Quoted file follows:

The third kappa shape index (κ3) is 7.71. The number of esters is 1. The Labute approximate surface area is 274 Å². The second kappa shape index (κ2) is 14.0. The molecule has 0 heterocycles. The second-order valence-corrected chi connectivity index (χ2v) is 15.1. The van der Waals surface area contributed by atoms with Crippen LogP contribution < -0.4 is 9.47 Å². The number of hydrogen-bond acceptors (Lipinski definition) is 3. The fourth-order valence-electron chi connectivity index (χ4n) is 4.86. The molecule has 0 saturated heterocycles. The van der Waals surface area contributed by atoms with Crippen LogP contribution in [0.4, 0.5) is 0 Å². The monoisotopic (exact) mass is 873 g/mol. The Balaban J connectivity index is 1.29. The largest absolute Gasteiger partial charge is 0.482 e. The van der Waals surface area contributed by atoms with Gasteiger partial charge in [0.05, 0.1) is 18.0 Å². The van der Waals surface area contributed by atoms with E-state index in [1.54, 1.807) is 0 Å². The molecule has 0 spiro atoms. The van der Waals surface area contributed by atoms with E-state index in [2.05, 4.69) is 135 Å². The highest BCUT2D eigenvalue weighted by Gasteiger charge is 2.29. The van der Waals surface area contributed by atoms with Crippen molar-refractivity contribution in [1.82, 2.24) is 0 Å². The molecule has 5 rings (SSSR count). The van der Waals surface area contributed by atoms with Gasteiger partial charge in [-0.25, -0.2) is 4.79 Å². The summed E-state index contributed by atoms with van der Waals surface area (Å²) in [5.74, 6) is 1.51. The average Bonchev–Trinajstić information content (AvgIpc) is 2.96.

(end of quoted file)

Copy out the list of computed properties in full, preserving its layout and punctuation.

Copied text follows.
The third kappa shape index (κ3) is 7.71. The number of esters is 1. The Labute approximate surface area is 274 Å². The second kappa shape index (κ2) is 14.0. The molecule has 0 heterocycles. The second-order valence-corrected chi connectivity index (χ2v) is 15.1. The van der Waals surface area contributed by atoms with Crippen LogP contribution < -0.4 is 9.47 Å². The number of hydrogen-bond acceptors (Lipinski definition) is 3. The fourth-order valence-electron chi connectivity index (χ4n) is 4.86. The molecule has 0 saturated heterocycles. The van der Waals surface area contributed by atoms with Crippen LogP contribution in [0.4, 0.5) is 0 Å². The monoisotopic (exact) mass is 873 g/mol. The Balaban J connectivity index is 1.29. The largest absolute Gasteiger partial charge is 0.482 e. The van der Waals surface area contributed by atoms with Gasteiger partial charge in [0.05, 0.1) is 18.0 Å². The van der Waals surface area contributed by atoms with E-state index in [1.54, 1.807) is 0 Å². The molecule has 0 spiro atoms. The van der Waals surface area contributed by atoms with E-state index in [2.05, 4.69) is 135 Å². The highest BCUT2D eigenvalue weighted by Gasteiger charge is 2.29. The van der Waals surface area contributed by atoms with Crippen molar-refractivity contribution in [1.82, 2.24) is 0 Å². The molecule has 5 rings (SSSR count). The van der Waals surface area contributed by atoms with Gasteiger partial charge in [-0.25, -0.2) is 4.79 Å². The summed E-state index contributed by atoms with van der Waals surface area (Å²) in [5.74, 6) is 1.51. The average Bonchev–Trinajstić information content (AvgIpc) is 2.96.